Martin Chalfie (2015) - Tickling Worms: Suprises from Basic Research

So, I'm going to give a slightly different talk. If you came here thinking I was going to talk about green fluorescent protein, it's on the web. Go, please listen to it there. I'm going to take the advice of my colleague and friend Stuart Firestein who wrote this nice book published a couple years ago by Oxford University Press, called Ignorance. And his contention is that when scientists get together, what they really want to talk about is not all the stuff that they've done, but all the stuff that they don't understand. And so this is basically going to be the idea behind this talk. What are all the problems we have not solved and I'm interested in? It's also a shameless way to try to convince somebody in the audience that they might want to work in the lab. In any case, what I work on, what I worked on before GFP, after GFP and still are trying to figure out is this small animal caenorhabditis elegans. And particularly I've been interested in the sense of touch in this animal. Scientists have known for over 130 years how it is we detect the world around us as long as the signal outside of us is light. We know about the molecule rhodopsin. And for the last 30 or so years we've known of how we can detect signals outside of us, actually also inside of us, if those signals are chemical signals. So we know that receptors for sense of smell, taste, neurotransmitters, hormones, and we have a pretty good idea of the molecular mechanism. But the sense of touch and all the other mechanical senses that we have, hearing, balance, stretch of our muscles and tendons, detection of blood pressure, five or six different types of senses of touch in our skin, this is an unknown, we really don't know how that is. And so when I actually started my post doc, working at the LMB, I collaborated with John Sulston, shown here on this picture, to try to understand something about mechanosensation and we used C. elegans and these six blue cells here are the cells that sense touch. And you might be asking yourself, what sophisticated piece of equipment do we use to test touch in a one millimetre long animal? And the sophisticated piece of equipment is an eyebrow hair glued to a toothpick. You then take, you take this hair and you tickle the animal, you stroke it across the tail and it goes forward. You do it in the head, it goes backwards. You look for mutants that don't do that. You then have to distinguish mutants that don't respond to the hair from dead animals, but after you get over that it's pretty nice, and we've been able to get lots of mutants. And along the way, we know that these are the six cells that do sense touch in the animal. And we take a cross section of them and they have unusual microtubules so they have unusual structures, some extra-cellular matrix material. And all in all, over the years, we've collected well over a hundred mutant lines defining 17 genes that are needed for touch sensitivity. These are not all the genes that are needed, these are the ones we got. And these have been divided into two classes, five of them are genes that are needed to make the cells because you're going to get a touch insensitive animal if you don't have the cells. So you need to make the cells. But the others, the cells are made, they just don't work. And it was among them that we hoped to find the sensor for touch. So let's talk about development. There's a number of questions we want to ask and I'm going to give a little bit of the background, then to all the things that we don't know. So we want to know how cell fate is determined, how do we get these particular types of cells? The problem of differentiation. And it's not enough to just make a particular type of cell, you have to maintain that differentiation, you have to keep it in a differentiated state. So how does that cell fate maintain? And finally, there are some subtle differences in these cells. Take a look at these cells, and these cells. This pair, one on each side, arises when the animal is an embryo, this pair does the same thing. These have cell bodies and processes that go forward, same with these, but these have an extra process, and there's a couple of other subtle differences between them. How do the differences come about? What can we say? And another thing is why are there six of these cells, why aren't there 12 or 100? I'm not going to talk about that problem, we've worked on some genes that affect that. But let me talk about cell fate and how it's determined. Now I think this says something about maybe how we do experiments in my lab, slowly and intermittently. So in 1981, we collected all these mutants and among them were mutations in two genes, unc-86 and mec-3 that we thought were interesting. Unc-86 was interesting because when that was defective, there were no cells. So this was a gene needed to generate the cells that were going to become the touch sensing cells. But once those cells were made, if they didn't have mec-3, they didn't develop. They developed as other types of nerve cells. So they didn't have that special characterization. So without it, the cells aren't made. Mec-3 specifies the cell fate. We usually call this a selector gene, something that is the controller directing the cell to become the particular thing it is. And this was, turned out these were completely novel genes, they defined new types of proteins that were needed for this, which was fine. And we had a hypothesis, that I hope will start here. Whoops, there we go. That one turned on the other, and then those turned on all those subsequent genes that were needed for the cell. Well, took us another seven years before we started cloning things, and we did, we found that mec-3 was a transcription factor, which is a good for a selector. That it would turn on other genes. That would be good. And a year later we found it had a wonderful property. Not only did it turn, we think it turns on the other genes, it turns itself on. So this gave us an explanation for maintenance because a gene, once it was turned on, could continue to keep itself on by working on its own regulation. And we thought we had answered the problem. This was, now we were done. Not quite. So it didn't work. Then about 4 years later we found it's not A turns on B turns on the rest of it. It turns out that A turns on B, unc-86 turns on mec-3, and then they make a dimer and it's actually both of them together that turns on. Later, we did some other experiments that also answered this same sort of question, and then we thought we were done. We had explained everything, we had all the transcription factors, we were happy. And then 12 years later we did another experiment. And we found that there was one other transcription factor that was made by the cells. In fact, it was the target of all, it was one of the targets of all of this. And this transcription factor was really strange because when you didn't have it, you didn't, you got some animals that were perfectly normal, some that were a little bit bad, some a little bit worse than that, and some that were completely gone. Incredible amount of variability. So where does that variability come from? That was the question we wanted to ask. And we found that the variability came from the fact that this wonderful auto-regulation that we thought was perfect, is really pretty crummy. And the cell needs an insurance policy, and that's the insurance policy. And we called that refinement. And it keeps things on, and I'll say a little bit more about that because I'm sort of fascinated by that problem. And then, we then thought we were done. And then, this year, we found that this same action of refinement actually starts at the beginning of the process, where other genes help unc-86 refine its action so it can, with high fidelity, turn on mec-3. So a series of things. Let me just tell you, because it's a cute experiment and we didn't invent the method. Let me, whoops, there we go. Alexander van Oudenaarden, at the time was at MIT, he's now in the Netherlands, had developed a wonderful method that allows us to count individual messenger RNA molecules in cells. And Irini Topalidou, a post-doc at the lab at the time, decided to look at our cells and now we could actually count each one of the messenger RNA molecules. And what you get is a distribution. And without this refinement gene, you see that there's a big scatter. This is something that's known throughout biology. These are stochastic processes, so sometimes they work really well, sometimes they don't work really well. That could be a problem. Especially, it looks like a problem in this case because with alr-1, we reduce the stochastic nature here. So it is serving, this is why we said refinement, it changes it. It results in actually only a two fold increase in the transcription. And at first we though, oh. We didn't expect this result, this was really lunatic. What we expected was this result, that the distribution would shift to the right, we'd just get more molecules, but the distribution variability would stay the same. Instead, we got this refinement. How do we think about this? It gets back to that idea of a selector gene. A selector gene is one that somehow turns on a batterie of genes. This is a different type of transcription factor. So we have this binding. The processes that are going to be important here are that you have our dimer, there's going to be an on-rate, but that's going to be determined by diffusion. What's really going to be important is how well this binds and stays bound. Sometimes it's going to stay on forever and it's always going to work because it can activate, but there's a probability that it'll activate. And so the net effect is sometimes it'll be on all the time and work all the time and you'll get the maximum, and sometimes it's going to fall off and you're going to get very little, or it's not going to be very efficient. And we thought that what happened, and there is a site right next to where this binds for our other component, and that will change, it could change the off-rate, it could also increase the probability that this will be effective. But it can't go any better than the gene itself, the UM selector itself. And so we get this refinement. We've subsequently found that that same sort of refinement seems to be taking place here in the initial thing. Unc-86 is not good enough to turn on the gene we want, in fact a lot of times it fails. Other times it works, so we get two populations, the failures, and the non-failures. But when this is here, everything works. And now, subsequently, when this is on and we're having the maintenance phase, we have another thing that ensure this activity. So that is where we are at the moment. I'll tell you some problems we have with this in a second, but let me point to one other thing. How do we get these different types of cells? And one of the things that people have known for quite a while is that there's this wonderful series of transcription factors called the Hox transcription factors. First really described in Drosophila, and it's a whole linear chain. And each one seems to affect a different part of the body. And so we thought, oh that's wonderful, we'll have a different Hox gene for here, and one for here. Well, I've just told you, the Hox genes turn on the ability to be touch sensing neurons in both sets of cells. It turns out to be different genes, but they have two functions. One is to make sure these cells are going to differentiate into touch cells. They have a second function, the second function is they make this cells different from this cell. Actually it's more than that. They have very little effect on making this different, they change this cell. And we know the pathway of that, there's a gene that works back there, and one that works out here. We thought, ah this is great, we know which one it is. And then of course we did the other experiment to find that this gene, called C-13, works in the back, too. But it needs a co-factor and the co-factor's only in the front. So on the one hand you can turn on things, the other one you have another gene that's now turning on a battery of genes. What we don't know is: Is the gene working in the tail that causes all the difference is it working as a selector gene to turn on specific things, or is it a refiner gene that's helping some other selector gene that we don't know about yet? So one of the questions. So let me just talk about some of the mysteries that we, whoops. Let me see if that goes back, it doesn't. Ah, this is supposed to work. There we go. Come on. Hm, there we go. Some of the problems. I've told you about the control system. What we would really like to know is what does the control system turn on. So we know this in terms of the selector gene mec-3, but we don't know it in terms of these subtle differences. And we're started to try to go after that by looking for mutants that have shortened processes, and other problems that are only, other characteristics only in one cell or not. We also found another thing in these cells. When the animal hatches, the touch sensing neuron runs right next to the muscle. That's that green dot next to the pink muscle. But when the animal becomes adult, a funny thing happens: The skin, this blue stuff, starts to surround the cell and pushes it away from the muscle. And in a sense, it just completely ensheaths that nerve cell. Now in lots of biological systems, cells are ensheathed by other cells. And we realized, we could study this phenomenon by putting red fluorescent protein in the muscle and green fluorescent protein in the nerve cell and simply take the adults, or take animals like this and mutate them. And see if we could find mutants in which there's no separation. And we have now about 50 of them. We're still trying to sort out what this all means. So this is something that we're doing now, but are looking at. Other developmental problems. As I've sort of mentioned, how general is this refinement idea? Is this just something we happened to have gotten two examples of or are there many examples of this? Is this a general phenomenon to reduce stochastic? Now you can also realize that that's a wonderful way to play with development. Because if you have a stochastic system, one that you could switch from one to the other, one might be able to have the equivalent of our refining genes that would push things in one direction. Or sort of an anti-refining one that would push it in the other thing so it wouldn't work. So one could have all sorts of interesting controls of how cells differentiate by manipulating this system. And we'd really like to know if that's the case. How is it that some of the things act as selectors and some of them as refiners, how does that come about? We haven't a clue. What actually makes it so that that mec-3 selector gene is actually expressed in those particular cells? We have some ideas of what restricts it, but we have no idea, why it's actually turned on in the particular cells that it is. And as I said: What is all the stuff downstream that actually puts this into effect? We'd really love to know that. And there are other little questions like: What the hell are the microtubules doing in those cells? And how do they get organized the way they do? And finally, we really starting to embark on trying to answer the question of how are the synapses made in the cells. How do they connect to other cells, how do they recognize that as a problem? Now, I hope you've gotten an idea of, or I have the idea at least in this system, that what I really have stumbled into in this work that's really taken now decades and decades of my life, is I have found myself in Hershey heaven. Now most people don't know about Hershey heaven. It has nothing to do with chocolate, I'm sorry to say, but it has to do with this man Alfred Hershey who is reported to have said, that his idea of scientific heaven was I don't think this is what he meant. I think this is part of the quote. Because you do the same experiment over and over again, that's boring, right. What he really meant was, you do the same experiment over and over again, and you learn something new every time you do that. And that would in fact be scientific heaven. And as I hope I've indicated so far, these cells have given us many avenues to work on. This is a figure I made a while ago on our papers and different topics that we've studied. What I want you to get out of this is, this has taken us in many different directions that we don't do anything really in a linear manner. We'll be studying, for example, genetics and genomics and there will be big gaps in time. Or we'll study microtubules and there will be big gaps in what we do. It depends on who's excited or what problem and when a technology is developed and how we think about things, all of a sudden we go back and there's that gnawing problem in the back of our head. For those of you that are interested, that's GFP. I really want to talk a little bit now about transduction because that was one of the main problems we wanted to address. And among all those function genes that we were able to study, we have been able to find the transducer. This is a representation of all of the various function genes, but the transducer, the molecule that's sensing touch is a channel made up, it's a trimer, two of a protein called mec-4 and one of mec-10. They are very similar proteins and they made this channel that mechanical force opens. And we were able to demonstrate this a couple of years ago and so it gave us the first animal neuronal sensor of mechanical force. And so we were very proud that we were able to actually demonstrate this directly. But along the way, other finding this unusual type of sodium channel, we found a cholesterol binding protein in the membrane. That may also be a steroid binding protein. We found a protein that modifies microtubules and may be involved in their structure. And we found a new type of chaperone in the endoplasmid reticulum, and is actually needed to form and bring to the surface the channel for touch. And so, many different avenues that have come out of this. I don't want to talk about the transduction as much as I want to talk about what we were currently stumbling over at the time, and that is that we, all of our senses, you start off trying to find out what is the thing that does the sensing, but then very rapidly after that a different question comes up because all our senses are modified. You go from a dark room to bright sunlight, from sunlight in here, your eyes adapt. All of you, until I say the word will not be feeling your clothes that you're wearing because you have habituated to that. But once I say that you start to squirm and of course you feel that you are wearing clothes and you're relieved. In any case, our senses are modified. And so if they're being modified, how does that come about? At what level does this modification take place? And here again, we used a very sophisticated piece of equipment to study this, this was done by a graduate student. I had a, I should tell you, I had a wonderful idea. I mean it was brilliant. And that idea was, we've always gotten mutants that were insensitive to touch, but we've never gotten mutants that were super-sensitive to touch. And that was because our limits of detection, it was just really hard to do that. That's another one of the problems we'd really like to answer, getting super-sensitives. And I had an idea: Let's take the petri dishes and put them on car speakers and give them a low amount of vibration. And we'll vibrate them, we'll find a sub-threshold vibration and then find animals that respond to that sub-thresh. It was a brilliant idea, it did not work at all. But that meant we had a lot of car speakers, you know, car radio speakers in the lab and a much smarter person than me, graduate student Xiaoyin Chen, decided he was going to do something different. And that was, and I have to tell you for you graduate students out here, that please don't do this, you are not going to make friends this way: He set these things up, he gave them a, like a 50 hertz buzz and then left the lab to let people hear them for hours on end. He did not endear himself to them, they eventually banished him to a room that he could do this in peace. But what he found, and what we expected in the example I gave you about your clothes, is the example is you expect that there be insensitivity, that you would habituate. What we found however, is that the animals did habituate at first, but after a while they became sensitive again so they blocked the habituation. But they only did it for the cells in the front of the animal, not in the back. We've worked through the mechani. He also found four different ways that also just affected the front and not the back, but they had the opposite effect. Instead of turning on the system, they turned it down. All of these things took at least three hours, so they're not very quick. All of these are bad things, high salt, low oxygen, dauer is a dormancy state of the animal, things are bad. And he worked out the molecular mechanisms of these, and I'm not going to go through all the grizzly details, but he found that vibration worked through a completely different set of sensors on the cell membrane, activated this kinase and we go through this pathway. The end result is we get more channels. More channels means more sensitivity. But about all the negative things, the negative things worked differently. They didn't work on the cell, they interfered with a set of neurons that made one of the 40 insulins. He tested all 40, he found that this was the only one that was important, and these turn off this production. When this is turned off, this system gets turned on, we get ubiquitination of the channel, and it gets taken off the surface. Less channels, less sensitivity. And we also found with high salt, there was a different one of the 40 insulins. Now, this is interesting in many different ways. The first thing is that this is looking, when you look at this, it's actually saying that the nervous system, which we thought we knew everything about, all the connectivity, actually works through these neural hormones and so I call that the shadow nervous system. We actually don't know what's going on. But this part of the system actually integrates two different defects to give this. All three of these are integrated at this point in the cell. And all four of these inputs are integrated at that point. So there's a lot of signal comparison here to wind up with the net result of having the animals forward or back. I don't have time to actually go into why this is. I have slides to show that which I'll zip through. Why would one, would these worms want to turn up or down the nervous system? We think they're, because after all, it's unlikely that the worms in the wild are going to encounter car speakers. But they do encounter a situation where they get repetitive signals to them and that is rain. Because usually they go to rotting fruit, there's bacteria in there, and so rainstorms would give the long-term stimulation that should turn off the, should turn on the head sensitivity. Well why is that important? It turns out that the big predator of these worms is a fungus that has lasso. And the worms go in the lasso and it clamps on them. They never back up. So after a rainstorm, a protective mechanism would be, be really sensitive and get yourself out of this. And that's what it looks like it is, and there's been experiments that have shown that. There are other things: down regulating the front changes the complete balance of the nervous system. So that if you tap a plate when both the front and back are working, the animal goes backwards. But if you tap a plate when the head is reduced, it only goes forward. So these modulations actually change what we thought was a static nervous system into one that can respond to different behaviours. So let me do a lot of pressing here. And go to this and talk about some of the problems that we have. One of them is, we know of hundreds of neuropeptides in this animal. What are they doing? Do others, other than these two insulins affect touch? And we have suspicions that they do. We also know that these sensing cells express 19 different neuropeptides genes themselves, so the neuropeptides might be signals. We haven't a clue as to what they're doing. So what is this shadow nervous system? How does this map on to the circuitry we know from the chemical and electrical synapses? Don't have a clue. Are there other types of modulation? We've actually found a whole series of different types of modulation of touch. Some work on seconds, some work on minutes, some work more long-term like I've told you. We'd like to understand the molecular mechanism of all of those and how they integrate together. One funny thing about habituation. You notice how quickly when I said clothes, you knew that you had clothes on. So habituation works over a long time, but then is (snapping), can be almost instantly reversed. What's the mechanism that's going on there? And then the fundamental problem is, how in the world does that touch sensor work? So I'm hoping some of the physicists and engineers in the audience will be attracted to this problem and come up, because we would really like to know how a mechanical signal is sensed by these channels and how that works. And then extending that, how does touch work in humans? Is it the same sort of proteins, are they different, are there principles that are the same? I want to add one other thing. We're not really sure if what we found is connected, but you noticed I talked about the neuropeptides and I said that these were insulins. The animal has a lot of insulins. Well it turns out that one of the very first symptoms that people have of type two diabetes, it's the reason they go to their doctor, is they say, I'm numb in my fingers and my toes. So there's a thing called diabetic neuropathy. I used to think it was after the fact, after you've had the defect for a while. It turns out to be very early. Why is this important? Well it turns out it's the number one cause of amputation worldwide. So understanding some of that mechanism, I'm not saying that what we have is the same thing as in people, but it starts you thinking about how modulation might be important in those systems as well. And since I have no time, I'll just let you read this, my favourite quote about basic research and the importance of basic research, which was Robert R. Wilson's quote when he testified in Congress. Let me just read it, "It has only to do with the respect." They wanted to know what was good, the Fermilab Accelerator going to do for the national defence, it was in the middle of the Vietnam War. And he said: Thank you.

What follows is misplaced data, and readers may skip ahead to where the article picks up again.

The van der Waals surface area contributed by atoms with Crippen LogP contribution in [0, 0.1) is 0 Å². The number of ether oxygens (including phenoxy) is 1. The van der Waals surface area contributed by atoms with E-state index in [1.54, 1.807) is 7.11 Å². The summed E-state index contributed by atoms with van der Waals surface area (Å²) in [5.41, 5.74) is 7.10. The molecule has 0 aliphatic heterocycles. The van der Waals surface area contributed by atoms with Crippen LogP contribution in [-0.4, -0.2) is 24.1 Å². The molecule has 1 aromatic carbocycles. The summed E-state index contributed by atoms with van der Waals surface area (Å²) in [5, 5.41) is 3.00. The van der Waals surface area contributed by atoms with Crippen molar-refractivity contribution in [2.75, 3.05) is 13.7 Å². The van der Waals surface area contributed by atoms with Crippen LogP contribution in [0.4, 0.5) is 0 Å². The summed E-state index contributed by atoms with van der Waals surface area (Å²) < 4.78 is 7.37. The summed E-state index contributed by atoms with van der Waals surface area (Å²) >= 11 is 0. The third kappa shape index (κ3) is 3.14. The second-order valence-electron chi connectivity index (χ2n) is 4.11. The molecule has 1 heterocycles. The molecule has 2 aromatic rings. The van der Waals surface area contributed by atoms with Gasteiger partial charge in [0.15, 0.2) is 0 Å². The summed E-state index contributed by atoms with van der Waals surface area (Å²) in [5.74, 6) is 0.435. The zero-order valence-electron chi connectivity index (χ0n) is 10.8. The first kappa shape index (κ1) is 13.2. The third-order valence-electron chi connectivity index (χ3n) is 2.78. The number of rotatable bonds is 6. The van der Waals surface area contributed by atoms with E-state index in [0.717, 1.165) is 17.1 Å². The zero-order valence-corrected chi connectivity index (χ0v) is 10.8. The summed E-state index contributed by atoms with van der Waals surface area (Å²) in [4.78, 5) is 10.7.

Martin Chalfie (2015)

Tickling Worms: Suprises from Basic Research

Martin Chalfie (2015)

Tickling Worms: Suprises from Basic Research

Abstract

Research, at least my research, has never been linear. I have found that my lab and I often double back on problems after years of inactivity or go off in entirely new directions as dictated by the work and people’s interests This lack of direction results, at least in part, from the fact that I am a geneticist and mutants have an annoying, yet wonderful, habit of leading one into new areas of study. I will describe how a simple assay to look for mutants in the nematode Caenorhabditis elegans that are insensitive to touch (stroking animals with an eyebrow hair glued to a toothpick) led me and my lab to investigate problems in cell determination, cell differentiation, mechanosensory transduction and modulation, and neural circuitry and the integration of sensory signals. Along the way, these studies resulted in the introduction of Green Fluorescent Protein (GFP) as a biological marker, several other methods, and maybe even some insights into a few human diseases. Although we actually have answered some of the questions we set out to study, the excursions far from what I thought I was studying have often been the most exciting.